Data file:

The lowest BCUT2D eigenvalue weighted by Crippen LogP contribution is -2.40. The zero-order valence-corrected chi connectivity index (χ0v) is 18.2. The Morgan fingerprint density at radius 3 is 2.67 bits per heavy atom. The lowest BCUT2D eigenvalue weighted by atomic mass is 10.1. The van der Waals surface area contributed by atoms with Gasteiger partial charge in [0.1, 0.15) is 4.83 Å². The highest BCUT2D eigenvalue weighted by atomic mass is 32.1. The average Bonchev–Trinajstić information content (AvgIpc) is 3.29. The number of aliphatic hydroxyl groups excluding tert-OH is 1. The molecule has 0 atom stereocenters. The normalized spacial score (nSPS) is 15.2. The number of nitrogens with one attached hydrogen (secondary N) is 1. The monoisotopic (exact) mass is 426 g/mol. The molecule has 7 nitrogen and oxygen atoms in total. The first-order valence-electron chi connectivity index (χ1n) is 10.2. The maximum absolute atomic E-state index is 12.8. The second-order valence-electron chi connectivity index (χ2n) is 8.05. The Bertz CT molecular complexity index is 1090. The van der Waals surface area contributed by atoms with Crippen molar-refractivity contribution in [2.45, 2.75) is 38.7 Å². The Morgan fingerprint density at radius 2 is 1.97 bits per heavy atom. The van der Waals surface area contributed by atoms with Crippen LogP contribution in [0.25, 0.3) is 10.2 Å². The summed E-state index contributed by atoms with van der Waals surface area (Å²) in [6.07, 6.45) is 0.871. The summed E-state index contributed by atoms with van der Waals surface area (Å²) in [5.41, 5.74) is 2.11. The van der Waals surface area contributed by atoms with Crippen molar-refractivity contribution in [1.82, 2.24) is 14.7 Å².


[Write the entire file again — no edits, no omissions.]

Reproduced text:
The lowest BCUT2D eigenvalue weighted by Crippen LogP contribution is -2.40. The zero-order valence-corrected chi connectivity index (χ0v) is 18.2. The Morgan fingerprint density at radius 3 is 2.67 bits per heavy atom. The lowest BCUT2D eigenvalue weighted by atomic mass is 10.1. The van der Waals surface area contributed by atoms with Gasteiger partial charge in [0.1, 0.15) is 4.83 Å². The highest BCUT2D eigenvalue weighted by atomic mass is 32.1. The average Bonchev–Trinajstić information content (AvgIpc) is 3.29. The number of aliphatic hydroxyl groups excluding tert-OH is 1. The molecule has 0 atom stereocenters. The normalized spacial score (nSPS) is 15.2. The number of nitrogens with one attached hydrogen (secondary N) is 1. The monoisotopic (exact) mass is 426 g/mol. The molecule has 7 nitrogen and oxygen atoms in total. The first-order valence-electron chi connectivity index (χ1n) is 10.2. The maximum absolute atomic E-state index is 12.8. The second-order valence-electron chi connectivity index (χ2n) is 8.05. The Bertz CT molecular complexity index is 1090. The van der Waals surface area contributed by atoms with Crippen molar-refractivity contribution in [2.45, 2.75) is 38.7 Å². The Morgan fingerprint density at radius 2 is 1.97 bits per heavy atom. The van der Waals surface area contributed by atoms with Crippen LogP contribution in [0.25, 0.3) is 10.2 Å². The summed E-state index contributed by atoms with van der Waals surface area (Å²) in [6.07, 6.45) is 0.871. The summed E-state index contributed by atoms with van der Waals surface area (Å²) in [5.41, 5.74) is 2.11. The van der Waals surface area contributed by atoms with Crippen molar-refractivity contribution in [1.82, 2.24) is 14.7 Å².